• Host a campus conversation, including action opportunities from the resource above.
    • Make sure that your gun violence prevention advocacy is intersectional and advocates for solutions that respect the rights of all communities. We cannot accept progress at the expense of anyone’s human rights–this means that we must reject bills with amendments that stigmatize immigrant communities, persons with mental health conditions or any others. 
Resources

#IWelcome: Refugee and Migrant Rights

 

Refugees around the world

Every day, all over the world, people are forced to make the most difficult decision of their livesthey are forced to flee their homeland to escape persecution and torture or other severe human rights abuses, armed conflict, and horrific violence. Many have no option but to seek resettlement in a new country they can call home. But governments around the world aren’t doing enough to help. The Trump administration has implemented a series of discriminatory and restrictive policies, starting with the Muslim ban and followed by successive refugee bans, cuts to refugee admissions, and the implementation of extreme vetting processes. These actions have not only choked refugee resettlement worldwide, but have also had dire consequences for tens of thousands of refugees and left the lives of many hanging in limbo. When intimidated by the state of the world, some build a taller wall; we’re building a longer table.

What you can do
  1. Sign this email action and, with your Amnesty group, gather signatures for a petition demanding DHS keep its promise to resettle the Aziz family in the US! Malik, Sana, and their two sons Tariq and Yousef were forced to flee Iraq fearing for their lives because they were threatened and attacked for their Christian faith. Despite getting accepted for resettlement to the US in 2016, they have been stranded in Lebanon and stuck in limbo following the Muslim and refugee bans. They were finally told they would be able to resettle in Michigan in September this year, but at the last minute their case was thrown back into review and their lives into uncertainty. Tell the US government to keep its promise to the Aziz family! You can find hardcopy for petition signature collection here.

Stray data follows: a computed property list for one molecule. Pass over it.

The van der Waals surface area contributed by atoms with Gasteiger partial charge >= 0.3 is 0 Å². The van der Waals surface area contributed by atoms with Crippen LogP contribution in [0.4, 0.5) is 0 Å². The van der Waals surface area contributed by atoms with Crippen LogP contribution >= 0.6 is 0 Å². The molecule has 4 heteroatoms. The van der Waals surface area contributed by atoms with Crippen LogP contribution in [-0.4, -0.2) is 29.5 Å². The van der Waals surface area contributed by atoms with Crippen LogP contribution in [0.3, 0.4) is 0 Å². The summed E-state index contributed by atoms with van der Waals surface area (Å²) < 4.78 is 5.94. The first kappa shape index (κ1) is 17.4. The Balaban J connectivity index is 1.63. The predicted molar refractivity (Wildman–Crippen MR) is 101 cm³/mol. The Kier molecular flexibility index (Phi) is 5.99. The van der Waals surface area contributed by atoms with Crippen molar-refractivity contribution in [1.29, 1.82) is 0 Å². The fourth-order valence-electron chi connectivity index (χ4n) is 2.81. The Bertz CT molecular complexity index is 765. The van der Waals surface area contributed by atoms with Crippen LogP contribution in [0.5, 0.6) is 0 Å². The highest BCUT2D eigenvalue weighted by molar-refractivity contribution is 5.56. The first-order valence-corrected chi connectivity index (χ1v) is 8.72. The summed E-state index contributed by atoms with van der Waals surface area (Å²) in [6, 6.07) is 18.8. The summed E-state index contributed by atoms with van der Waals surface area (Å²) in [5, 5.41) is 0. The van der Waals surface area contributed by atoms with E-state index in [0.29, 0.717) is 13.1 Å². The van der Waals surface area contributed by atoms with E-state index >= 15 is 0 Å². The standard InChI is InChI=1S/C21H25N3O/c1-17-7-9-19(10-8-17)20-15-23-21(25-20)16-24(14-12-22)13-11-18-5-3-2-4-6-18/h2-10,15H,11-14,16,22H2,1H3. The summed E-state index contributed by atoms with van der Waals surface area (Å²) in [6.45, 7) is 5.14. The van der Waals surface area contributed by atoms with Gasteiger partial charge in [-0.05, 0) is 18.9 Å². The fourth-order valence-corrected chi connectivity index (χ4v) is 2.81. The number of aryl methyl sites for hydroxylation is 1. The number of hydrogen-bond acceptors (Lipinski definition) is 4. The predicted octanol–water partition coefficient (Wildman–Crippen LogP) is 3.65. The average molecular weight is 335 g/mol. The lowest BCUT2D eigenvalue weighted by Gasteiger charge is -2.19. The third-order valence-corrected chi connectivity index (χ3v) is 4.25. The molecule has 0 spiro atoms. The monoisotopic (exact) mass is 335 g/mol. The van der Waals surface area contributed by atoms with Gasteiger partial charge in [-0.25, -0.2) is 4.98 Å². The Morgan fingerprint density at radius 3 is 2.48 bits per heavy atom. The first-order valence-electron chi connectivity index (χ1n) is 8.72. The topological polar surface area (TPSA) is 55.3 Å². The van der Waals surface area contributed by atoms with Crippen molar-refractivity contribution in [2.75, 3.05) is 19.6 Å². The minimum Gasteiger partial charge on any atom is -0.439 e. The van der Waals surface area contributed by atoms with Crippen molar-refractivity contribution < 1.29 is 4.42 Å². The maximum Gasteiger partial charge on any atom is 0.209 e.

2. With your Amnesty group, gather signatures for a petition calling on your Members of Congress to support the National Origin-Based Anti-discrimination for Non-Immigrants Act, otherwise known as the “NO BAN” Act (H.R. 2214 & S. 1123), which would repeal Trump’s Muslim and refugee bans, the asylum ban, and prevent the Administration from setting such discriminatory bans in the future. You can find hardcopy for petition signature collection here
  3. Use this toolkit to help us build a “longer table” with refugees and asylum seekers in your community.
Resources available

SECURITY WITH HUMAN RIGHTS: GUANTANAMO BAY & CIVILIAN CASUALTIES FROM U.S. LETHAL STRIKES

Eighteen years after it was created to detain suspected “terrorists” beyond the reach of the law, the Guantanamo Bay Detention Center remains open and continues to imprison 40 Muslim men indefinitely, without charge or fair trial. One of those men is Toffiq al-Bihani, a 47-year old Yemeni man who has been in U.S. custody since 2002 and never even been charged with a crime. He was tortured by the CIA in Afghanistan and transferred to Guantanamo in 2003, where he has remained ever since. Although he was cleared by the Obama administration to leave the prison in 2010, Toffiq remains imprisoned there still. For the 18th anniversary of the opening of Guantanamo, we are asking members to take online action to Close Guantanamo and transfer Toffiq al-Bihani immediately.

Since President Trump took office, there’s been a dramatic increase in civilian killings from U.S. drone and other air strikes. Although the U.S. claims to investigate civilian deaths and injuries, the government has refused to acknowledge thousands of civilian deaths and injuries from U.S.-led air strikes that Amnesty International has documented. It has likewise refused to assist the survivors. Tell the U.S. government to conduct meaningful investigations of all claims of civilian casualties from U.S. lethal operations, and to provide compensation.

WHAT YOU CAN DO
  • With your Amnesty group, raise awareness about Toffiq al-Bihani’s case and U.S. drone strikes. Generate online actions for both cases and gather as many signatures as possible!

The Urgent Action Network and Case Commitment Initiative

Join the Urgent Action Network and take action to support individuals at risk, including political prisoners, prisoners of conscience, and human rights defenders. Are you an educator? Learn how to engage your students in human rights by using our Educator’s Guide

Resources


Because you ❤️ human rights